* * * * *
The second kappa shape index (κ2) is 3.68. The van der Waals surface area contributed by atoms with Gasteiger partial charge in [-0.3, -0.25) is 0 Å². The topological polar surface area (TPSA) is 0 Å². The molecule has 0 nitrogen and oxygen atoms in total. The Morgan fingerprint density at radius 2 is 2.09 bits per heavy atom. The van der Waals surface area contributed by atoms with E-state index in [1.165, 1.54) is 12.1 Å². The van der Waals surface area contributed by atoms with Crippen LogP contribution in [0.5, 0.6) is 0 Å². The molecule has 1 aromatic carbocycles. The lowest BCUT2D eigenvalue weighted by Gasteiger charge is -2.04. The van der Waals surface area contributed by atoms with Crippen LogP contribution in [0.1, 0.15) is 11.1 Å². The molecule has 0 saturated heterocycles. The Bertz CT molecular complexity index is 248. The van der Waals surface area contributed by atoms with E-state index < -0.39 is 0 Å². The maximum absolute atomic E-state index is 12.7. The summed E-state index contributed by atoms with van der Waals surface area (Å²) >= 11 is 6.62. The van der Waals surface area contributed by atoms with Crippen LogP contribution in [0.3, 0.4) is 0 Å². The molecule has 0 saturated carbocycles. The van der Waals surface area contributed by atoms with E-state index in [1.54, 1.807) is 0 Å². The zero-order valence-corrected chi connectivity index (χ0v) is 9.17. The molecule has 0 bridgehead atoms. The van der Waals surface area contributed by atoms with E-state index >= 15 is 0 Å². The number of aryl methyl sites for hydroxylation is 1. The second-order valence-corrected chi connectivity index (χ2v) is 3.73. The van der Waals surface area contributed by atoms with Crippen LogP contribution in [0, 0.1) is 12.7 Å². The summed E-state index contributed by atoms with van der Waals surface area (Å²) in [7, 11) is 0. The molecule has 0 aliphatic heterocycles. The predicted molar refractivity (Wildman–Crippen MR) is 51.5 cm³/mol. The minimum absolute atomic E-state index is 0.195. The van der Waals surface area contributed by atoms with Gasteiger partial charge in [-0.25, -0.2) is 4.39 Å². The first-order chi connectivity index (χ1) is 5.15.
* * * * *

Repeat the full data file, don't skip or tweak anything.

The second kappa shape index (κ2) is 3.68. The van der Waals surface area contributed by atoms with Gasteiger partial charge in [-0.3, -0.25) is 0 Å². The topological polar surface area (TPSA) is 0 Å². The molecule has 0 nitrogen and oxygen atoms in total. The Morgan fingerprint density at radius 2 is 2.09 bits per heavy atom. The van der Waals surface area contributed by atoms with E-state index in [1.165, 1.54) is 12.1 Å². The van der Waals surface area contributed by atoms with Crippen LogP contribution in [0.5, 0.6) is 0 Å². The molecule has 1 aromatic carbocycles. The lowest BCUT2D eigenvalue weighted by Gasteiger charge is -2.04. The van der Waals surface area contributed by atoms with Crippen LogP contribution in [0.1, 0.15) is 11.1 Å². The molecule has 0 saturated heterocycles. The Bertz CT molecular complexity index is 248. The van der Waals surface area contributed by atoms with E-state index < -0.39 is 0 Å². The maximum absolute atomic E-state index is 12.7. The summed E-state index contributed by atoms with van der Waals surface area (Å²) >= 11 is 6.62. The van der Waals surface area contributed by atoms with Crippen LogP contribution in [0.3, 0.4) is 0 Å². The molecule has 0 saturated carbocycles. The van der Waals surface area contributed by atoms with E-state index in [1.54, 1.807) is 0 Å². The zero-order valence-corrected chi connectivity index (χ0v) is 9.17. The molecule has 0 bridgehead atoms. The van der Waals surface area contributed by atoms with E-state index >= 15 is 0 Å². The number of aryl methyl sites for hydroxylation is 1. The second-order valence-corrected chi connectivity index (χ2v) is 3.73. The van der Waals surface area contributed by atoms with Crippen LogP contribution in [0, 0.1) is 12.7 Å². The summed E-state index contributed by atoms with van der Waals surface area (Å²) in [7, 11) is 0. The molecule has 0 aliphatic heterocycles. The predicted molar refractivity (Wildman–Crippen MR) is 51.5 cm³/mol. The minimum absolute atomic E-state index is 0.195. The van der Waals surface area contributed by atoms with Gasteiger partial charge in [-0.25, -0.2) is 4.39 Å². The first-order chi connectivity index (χ1) is 5.15.